1. right? Someone said, “it’s kind of come to mean ANY grazing board”. I replied, people know what a chauffeur, a limousine, souffle and baguette are, why can’t they learn a new word for MEAT?

    2. thanks Mimi. What’s with that? I think people see something on social media and THINK they know what it means without bothering to do a simple Google search! You’ve probably seen just as many crazy “charcuterie” boards as I have!

      1. Since your post, I’ve corrected someone’s spelling of chile peppers (she’s American) and also someone incorrect use of au jus. You’d really have to know French to understand that one doesn’t “put the of jus in a bowl,” but still, as bloggers I think we need to be relied on for correct information. #1 person didn’t change her spelling and removed my comment, #2 guy told me “he could have said it differently,” like I was rude, but hasn’t changed his wording. I dunno…

  3. 5 stars
    Charcuterie boards are our dinner of choice on New Years eve – though sometimes I get lazy and settle for a cheese and cracker bard! Btw- I love your tips and classifications.

  4. Now I am really confused! First of all it is “cured meats, pâtés and various other meat products”. Then, all of a sudden it adds cheese. Cheese is not a meat product. It is alright to add meat accoutrements, but cheese?? It does make the board look good but it is not charcuterie, not MEAT or products of meat. When I lived in the UK charcuterie meant meat and basically meats only, along with accoutrements, such as grapes, crackers and sliced baguettes. Is the cheese something new that can now be added to a charcuterie board?


    1. you bring up a valid point. I think I explained “charcuterie” in my post. I’ve added cheese as an accompaniment to the charcuterie, but you certainly can stick with just various types of meats. In France and Italy (as shown in the photo) usually a small amount of cheese accompanies the meats. My objection to the word “charcuterie” is when it’s used for a variety of desserts, breakfast items, “vegan” or other things which have nothing to do with charcuterie. If I were preparing a “cheese board”, I might put a small amount of meat as well as other accoutrements, but with the emphasis on cheeses.

  5. 5 stars
    I love that you’ve shared this about charcuterie boards, Cynthia! Spot on. In France, everyone knows what it is and so we don’t think about it much but lately on the internet I’ve seen these crazy boards of sweet treats with everything except cured meats and hams, calling it charcuterie. I haven’t even heard of a grazing board! Thanks for passing on the right information – will be sharing as THE voice on these platters!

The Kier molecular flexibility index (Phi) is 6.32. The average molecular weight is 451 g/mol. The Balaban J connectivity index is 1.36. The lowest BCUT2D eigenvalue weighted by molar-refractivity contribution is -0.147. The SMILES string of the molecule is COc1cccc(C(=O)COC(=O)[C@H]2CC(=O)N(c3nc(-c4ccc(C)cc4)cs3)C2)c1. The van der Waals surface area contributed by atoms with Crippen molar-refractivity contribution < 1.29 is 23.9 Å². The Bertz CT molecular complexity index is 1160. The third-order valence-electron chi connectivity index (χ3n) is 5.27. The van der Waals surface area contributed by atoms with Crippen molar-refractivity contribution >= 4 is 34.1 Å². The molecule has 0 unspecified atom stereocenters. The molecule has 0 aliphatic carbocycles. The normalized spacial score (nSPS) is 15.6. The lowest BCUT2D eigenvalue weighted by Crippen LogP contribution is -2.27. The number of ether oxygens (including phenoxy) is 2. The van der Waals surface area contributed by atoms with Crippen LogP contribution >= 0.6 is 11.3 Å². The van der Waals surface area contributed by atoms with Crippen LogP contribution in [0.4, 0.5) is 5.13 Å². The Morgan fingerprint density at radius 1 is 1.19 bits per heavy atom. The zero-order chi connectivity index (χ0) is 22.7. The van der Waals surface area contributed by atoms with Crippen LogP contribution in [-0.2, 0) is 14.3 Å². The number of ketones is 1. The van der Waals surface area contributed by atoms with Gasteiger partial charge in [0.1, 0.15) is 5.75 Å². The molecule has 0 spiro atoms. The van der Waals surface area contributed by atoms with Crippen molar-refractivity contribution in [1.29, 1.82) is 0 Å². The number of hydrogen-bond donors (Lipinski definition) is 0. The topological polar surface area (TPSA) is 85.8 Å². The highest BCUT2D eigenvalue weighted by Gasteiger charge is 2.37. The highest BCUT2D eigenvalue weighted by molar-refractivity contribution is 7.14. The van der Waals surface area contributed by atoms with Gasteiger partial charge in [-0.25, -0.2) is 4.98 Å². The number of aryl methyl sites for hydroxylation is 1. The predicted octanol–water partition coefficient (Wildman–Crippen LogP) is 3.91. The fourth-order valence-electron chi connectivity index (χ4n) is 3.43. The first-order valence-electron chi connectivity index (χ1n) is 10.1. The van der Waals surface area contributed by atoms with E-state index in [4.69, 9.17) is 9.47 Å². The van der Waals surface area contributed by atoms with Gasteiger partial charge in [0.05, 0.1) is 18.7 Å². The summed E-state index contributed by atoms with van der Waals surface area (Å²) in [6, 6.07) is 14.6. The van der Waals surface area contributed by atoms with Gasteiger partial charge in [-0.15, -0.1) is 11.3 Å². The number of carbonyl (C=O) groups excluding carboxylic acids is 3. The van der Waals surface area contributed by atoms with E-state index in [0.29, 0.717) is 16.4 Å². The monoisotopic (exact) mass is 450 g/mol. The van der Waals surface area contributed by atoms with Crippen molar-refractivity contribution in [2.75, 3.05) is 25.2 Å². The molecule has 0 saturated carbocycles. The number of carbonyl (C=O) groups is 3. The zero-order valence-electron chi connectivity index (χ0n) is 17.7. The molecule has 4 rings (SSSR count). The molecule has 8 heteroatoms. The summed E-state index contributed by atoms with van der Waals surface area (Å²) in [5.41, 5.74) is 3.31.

6. I’m confused, and I’m sure it’s my interpretation, no fault of yours. When figuring how much to serve per person, you say about 2 ounces EACH cheese and meats. Is that when it’s just a nosh board, when it’s served with other appetizers, or when its part of or before or after a meal? Or do you just add breads to bulk it up for more substance? I can’t make sense of this otherwise great post.
    Also, are the gherkins sweet or dilled? I’m Canadian, in a moderately large-sized city, and I’d never heard of sour gherkins until a trip to the U.S. Now I always wonder.


    1. Those are all great questions. I will clarify in the post as best as I can. For me, it’s super subjective. It depends on the time of day, will there be other food? Is it going to be the main meal for most? Is your crowd couples with men, or is it a group of ladies for pre-dinner drinks? I think of it like this, 4 ounces of meat and cheese would be an average sized sandwich. Regarding the gherkins,they can be either sweet or savory. Cornichons are like gherkins, but they’re only savory.

  7. Thanks for the reminder that having a variety of sizes will also make charcuterie boards more appealing to look at. I’d like to have charcuterie boards for a party I will be hosting soon. I think that will be great as some sort of appetizer before the bigger dishes will be served.

  8. Wow! Christina, thank you for your expertise and wonderful collection of recipes and the “How to’s”.”
    Now I truly know how to build a Charcuterie Board with confidence and all the “right stuff.”
    Your recipes are my go to for everyday or company. One of my many favorites is your Scottish Snow Cake. I made it for Christmas Day. My nephew just finished a semester at Edinburgh College. It was truly a hit and delicious, Many thanks for all you are.

5 from 47 votes (37 ratings without comment)